Last year the fight to label GMOs was in the news almost monthly, and 2016 is starting out with another big GMO labeling story — a positive one for those who want the right to know what's in their food. Yesterday The Campbell Soup Company announced its support for mandatory GMO labeling and its withdrawal from supporting anti-labeling opposition.
Campbell believes it is necessary for the federal government to provide a national standard for labeling requirements to better inform consumers about this issue. The company will advocate for federal legislation that would require all foods and beverages regulated by the Food and Drug Administration (FDA) and the U.S. Department of Agriculture (USDA) to be clearly and simply labeled for GMOs. Campbell is also supportive of a national standard for non-GMO claims made on food packaging.
The company maintains the position that foods made with genetically modified organisms are safe to eat, stating that science indicates "foods derived from crops grown using genetically modified seeds are not nutritionally different from other foods." Campbell's is calling for mandatory labeling because it wants to give consumers more information about how their products are made. But that's not its only reason for calling for federal legislation.
The company would like a federal standard because it opposes a "patchwork of state-by-state labeling laws." It believes that if each state created its own standards, those standards would be "incomplete, impractical and create unnecessary confusion for consumers."
Currently, Vermont's mandatory GMO labeling law is the only individual state law, and is set to go into effect July of this year. However, the law is being legally opposed, and there's the possibility that the legal battle will delay its implementation. Additionally, if the federal Safe and Accurate Food Labeling Act — dubbed the DARK Act by GMO labeling proponents — is signed into law, the states' right to require GMO labeling would be taken away. The act passed the House last July, but has not come up in the Senate yet.
A mockup of what the GMO labeling on a can of Spaghettios would look like under the proposed Vermont labeling law. Campbell's would like a mandatory federal standard for GMO labeling so it wouldn't have to create different labels for different states. (Photo: Campbell's)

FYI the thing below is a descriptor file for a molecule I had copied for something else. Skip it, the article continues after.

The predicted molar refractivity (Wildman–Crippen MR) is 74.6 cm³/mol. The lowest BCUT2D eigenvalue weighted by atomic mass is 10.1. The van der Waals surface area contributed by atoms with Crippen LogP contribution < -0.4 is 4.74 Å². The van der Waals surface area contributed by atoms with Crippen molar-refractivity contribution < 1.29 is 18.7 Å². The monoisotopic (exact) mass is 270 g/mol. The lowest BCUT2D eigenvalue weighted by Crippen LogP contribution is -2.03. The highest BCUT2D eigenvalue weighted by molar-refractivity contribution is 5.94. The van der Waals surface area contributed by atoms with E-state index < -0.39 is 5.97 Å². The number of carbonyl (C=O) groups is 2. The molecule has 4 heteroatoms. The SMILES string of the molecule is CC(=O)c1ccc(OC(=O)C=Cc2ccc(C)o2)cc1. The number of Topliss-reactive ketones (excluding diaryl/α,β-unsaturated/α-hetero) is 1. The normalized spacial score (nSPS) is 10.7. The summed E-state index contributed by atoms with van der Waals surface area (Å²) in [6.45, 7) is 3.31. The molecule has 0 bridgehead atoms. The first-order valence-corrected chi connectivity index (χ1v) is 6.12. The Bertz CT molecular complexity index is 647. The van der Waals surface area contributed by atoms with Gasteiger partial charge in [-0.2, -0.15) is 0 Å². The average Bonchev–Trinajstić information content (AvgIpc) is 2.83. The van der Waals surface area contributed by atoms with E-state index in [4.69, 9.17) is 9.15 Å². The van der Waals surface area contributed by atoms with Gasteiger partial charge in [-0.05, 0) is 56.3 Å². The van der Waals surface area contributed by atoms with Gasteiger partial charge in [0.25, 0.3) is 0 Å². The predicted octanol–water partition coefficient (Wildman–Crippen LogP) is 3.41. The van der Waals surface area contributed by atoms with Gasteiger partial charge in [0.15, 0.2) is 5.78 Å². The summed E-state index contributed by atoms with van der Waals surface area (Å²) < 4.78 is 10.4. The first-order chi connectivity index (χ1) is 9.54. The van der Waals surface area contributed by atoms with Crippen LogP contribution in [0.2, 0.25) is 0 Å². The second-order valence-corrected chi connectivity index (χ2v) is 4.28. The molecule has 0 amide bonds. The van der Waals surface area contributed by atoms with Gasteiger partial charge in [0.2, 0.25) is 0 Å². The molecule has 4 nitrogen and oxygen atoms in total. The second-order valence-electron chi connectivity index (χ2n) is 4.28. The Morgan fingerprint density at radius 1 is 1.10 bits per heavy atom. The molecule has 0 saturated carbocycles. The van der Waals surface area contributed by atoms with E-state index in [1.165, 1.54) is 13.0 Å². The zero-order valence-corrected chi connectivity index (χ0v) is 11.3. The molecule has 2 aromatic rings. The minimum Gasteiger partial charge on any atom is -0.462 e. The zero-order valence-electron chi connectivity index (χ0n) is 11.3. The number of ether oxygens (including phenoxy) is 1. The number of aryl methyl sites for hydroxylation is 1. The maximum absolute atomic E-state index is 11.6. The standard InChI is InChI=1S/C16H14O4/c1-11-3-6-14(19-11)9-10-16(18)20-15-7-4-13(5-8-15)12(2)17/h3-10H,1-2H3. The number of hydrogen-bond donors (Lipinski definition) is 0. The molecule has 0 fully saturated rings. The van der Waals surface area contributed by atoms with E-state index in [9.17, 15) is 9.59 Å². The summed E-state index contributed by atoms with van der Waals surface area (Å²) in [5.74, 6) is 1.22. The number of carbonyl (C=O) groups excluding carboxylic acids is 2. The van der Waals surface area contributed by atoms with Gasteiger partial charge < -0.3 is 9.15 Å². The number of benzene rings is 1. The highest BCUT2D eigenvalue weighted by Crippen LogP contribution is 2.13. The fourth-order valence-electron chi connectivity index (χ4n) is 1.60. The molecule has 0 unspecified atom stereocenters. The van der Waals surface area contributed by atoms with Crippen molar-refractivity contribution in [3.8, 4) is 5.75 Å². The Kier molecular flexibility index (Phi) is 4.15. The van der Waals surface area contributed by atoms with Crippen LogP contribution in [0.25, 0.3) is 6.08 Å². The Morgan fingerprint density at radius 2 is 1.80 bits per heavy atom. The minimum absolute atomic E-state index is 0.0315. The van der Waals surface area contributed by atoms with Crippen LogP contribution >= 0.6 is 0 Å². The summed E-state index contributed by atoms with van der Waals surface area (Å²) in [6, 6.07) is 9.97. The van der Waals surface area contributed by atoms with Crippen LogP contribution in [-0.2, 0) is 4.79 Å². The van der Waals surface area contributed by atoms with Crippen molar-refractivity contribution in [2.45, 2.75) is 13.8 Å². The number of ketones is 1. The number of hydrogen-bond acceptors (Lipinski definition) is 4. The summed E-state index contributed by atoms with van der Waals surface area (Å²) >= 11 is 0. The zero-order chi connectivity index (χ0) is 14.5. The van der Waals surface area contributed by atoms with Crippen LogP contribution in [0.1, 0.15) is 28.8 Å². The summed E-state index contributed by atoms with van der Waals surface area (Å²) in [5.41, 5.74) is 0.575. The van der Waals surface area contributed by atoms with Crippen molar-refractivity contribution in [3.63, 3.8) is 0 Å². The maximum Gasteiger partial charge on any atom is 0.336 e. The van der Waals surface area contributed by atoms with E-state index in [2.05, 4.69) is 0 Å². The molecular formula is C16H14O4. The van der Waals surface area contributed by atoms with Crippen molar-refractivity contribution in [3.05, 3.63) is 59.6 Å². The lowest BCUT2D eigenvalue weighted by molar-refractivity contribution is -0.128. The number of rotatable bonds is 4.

Campbell's support for mandatory GMO labeling on a federal level is likely to influence the state-by-state issue. The Camden, New Jersey, company has annual sales of more than $8 billion (that's a lot of influence) and makes much more than soup. The labels under Campbell's include Goldfish crackers' maker Pepperidge Farm, Arnott's, Kjeldsens, Royal Dansk, V8, Bolthouse Farms, Plum Organics, Swanson, Prego and Pace.
What if the federal government doesn't pass a mandatory labeling law? Campbell's says it will voluntarily label GMOs on packaging anyway. The company is prepared to label all of its U.S. products for GMOs if a mandatory labeling law is not passed in a "reasonable amount of time." It would "seek guidance from the FDA and approval by USDA" in doing so.
Last fall, the CEO of Campbell's Denise Morrison was interviewed at the 2015 James Beard Food Conference. I attended the conference and heard her speak about her dream of making healthier, more affordable food accessible to consumers. She also spoke of the company's purpose and how working with people from Bolthouse and Plum Organics has helped the company shape its purpose, which is now summed up in statement, "Real food that matter for life's moments." She did not hint about this particular GMO announcement, but after listening to the entire interview, the announcement may not be as big of a surprise at it seems.
When Morrison was announced, the other journalists at my table were baffled by her inclusion. The James Beard Food Conference is not the place you'd expect to find the CEO of a major processed foods company. I was a bit surprised, too, but perhaps not as surprised as the other journalists.
I've mentioned before that I live about 10 miles away from Camden, where Campbell's is headquartered. I'm aware of the company's involvement in the city that is one of the most impoverished in the country. In fact, in 2013, Campbell's was named one of the 100 most sustainable companies in the world for both its operations and for its involvement with local communities.
Campbell's works with the Food Bank of South Jersey in several ways, including the creation of Just Peachy Salsa. The salsa is made from local peaches that would otherwise go to waste, and the proceeds from the sale benefit the food bank. The company is also highly supportive of the community gardens in the city of Camden. Those are only two of the many things Campbell's does to give back to the city, and it has similar initiatives in cities all over the country.
When I think about what I already knew about Campbell's before the James Beard Food Conference and what I heard from the CEO at the conference, I'll say that while yesterday's GMO labeling announcement was surprising, it was not shocking. I'm pleased that Campbell's is taking a lead in the GMO labeling issue.